## § Limit point compactness from Munkres

Munkres calls "Bolzano Weirstrass" as limit point compactness. He defines a
space $X$ to be *limit point compact* if every infinite subset of $X$ has a
limit point.
#### § Compact implies limit compact

We will prove the contrapositive. That is, let $X$ be a compact set.
If $A \subseteq X$, does not have any limit point, then $A$ is finite.
If $A$ does not have any limit point, then $A$ vacuously contains all of its limit
points. Thus, $A$ is closed. Since $A$ is a closed subset of a compact set $X$, $A$ itself
is compact. Next, see that for each $a \in A$, we can find an open $U_a$ such that $U_a \cap A = \{ a \}$.
If we can't find such a $U_a$, then it means that $a$ is a limit point!
(Since all nbhd of $a$ intersect $A$ non-trivially). Clearly, these "isolating" $U_a$ cover $A$.
Since $A$ is compact, we have a finite subcover $U_{a_i}$. See that $A = \{ a_i \}$.
To show this, since the $U_i$ cover $A$, we have $A \subseteq \cup_i U_{a_i}$. Hence,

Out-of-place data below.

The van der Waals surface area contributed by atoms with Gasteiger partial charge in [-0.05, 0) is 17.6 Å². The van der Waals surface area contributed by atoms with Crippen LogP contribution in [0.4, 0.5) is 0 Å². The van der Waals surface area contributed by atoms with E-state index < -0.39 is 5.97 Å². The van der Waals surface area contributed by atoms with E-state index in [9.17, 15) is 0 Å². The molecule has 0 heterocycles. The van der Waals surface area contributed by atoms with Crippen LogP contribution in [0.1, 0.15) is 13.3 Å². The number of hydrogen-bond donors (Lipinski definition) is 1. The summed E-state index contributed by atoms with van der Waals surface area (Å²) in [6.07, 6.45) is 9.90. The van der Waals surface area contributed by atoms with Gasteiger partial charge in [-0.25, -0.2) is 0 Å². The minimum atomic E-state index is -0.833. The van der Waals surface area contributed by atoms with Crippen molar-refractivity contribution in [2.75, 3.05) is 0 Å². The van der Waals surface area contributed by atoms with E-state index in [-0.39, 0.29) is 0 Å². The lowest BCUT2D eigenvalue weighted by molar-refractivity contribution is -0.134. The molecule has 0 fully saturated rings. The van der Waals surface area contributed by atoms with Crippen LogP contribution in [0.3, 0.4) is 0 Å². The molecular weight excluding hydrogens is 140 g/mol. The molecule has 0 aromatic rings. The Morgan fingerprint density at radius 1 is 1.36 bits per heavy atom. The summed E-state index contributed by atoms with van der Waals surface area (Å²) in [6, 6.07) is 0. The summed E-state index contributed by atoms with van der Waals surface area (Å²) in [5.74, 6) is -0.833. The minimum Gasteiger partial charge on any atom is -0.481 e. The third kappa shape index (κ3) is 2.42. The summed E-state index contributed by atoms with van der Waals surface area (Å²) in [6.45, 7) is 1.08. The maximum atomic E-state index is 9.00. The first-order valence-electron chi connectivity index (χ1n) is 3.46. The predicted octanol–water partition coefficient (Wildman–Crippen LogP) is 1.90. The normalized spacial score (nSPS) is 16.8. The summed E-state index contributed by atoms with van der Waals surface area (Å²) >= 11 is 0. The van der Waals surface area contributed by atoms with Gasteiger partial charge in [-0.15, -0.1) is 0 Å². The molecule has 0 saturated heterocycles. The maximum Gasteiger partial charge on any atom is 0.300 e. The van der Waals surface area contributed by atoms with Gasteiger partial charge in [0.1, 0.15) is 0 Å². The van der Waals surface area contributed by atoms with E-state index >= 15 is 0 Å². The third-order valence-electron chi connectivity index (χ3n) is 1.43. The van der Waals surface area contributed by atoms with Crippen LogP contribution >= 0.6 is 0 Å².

$A = (\cup_i U_{a_i}) \cap A$, which is equal to $\cup (U_{a_i} \cap A)$ which is $\cup_i a_i$.
Hence, $A$ has finitely many points, exactly the $a_i$.
#### § Classical Proof Using Bisection

Let's prove this in $\mathbb R$.
Let $C$ be a compact set containing an infinite number of points. We know from
Heine Borel that $C$ is closed and bounded. Let the interval containing $C$ be $I[0] \equiv [l, r]$.
Bisect the interval into two sub-intervals: $J[0][0] \equiv [l, m]$ and $J[0][1] \equiv [m, r]$ for $m = (l+r)/2$.
One of these must contain an infinite number of points (suppose both contain a finite number of points, then $I[0]$
itself must contain a finite number of points, contradiction). We can thus recurse, setting $I[1]$ to be the sub-interval
that has an infinite number of points. This gives us a nested sequence of intevals $I[0] \supset I[1] \supset \dots$.
The interval $J \equiv \cap_i I[i]$ is closed as it is the intersection of closed intervals. Also, $J$ has length zero
since we bisect the interval each time. Hence, $J$ is a single point, ie $J = \{ j \}$. We claim that $j$ is an accumulation
point of the original subsequence. Any open set around $O$ will contain some interval $I[o]$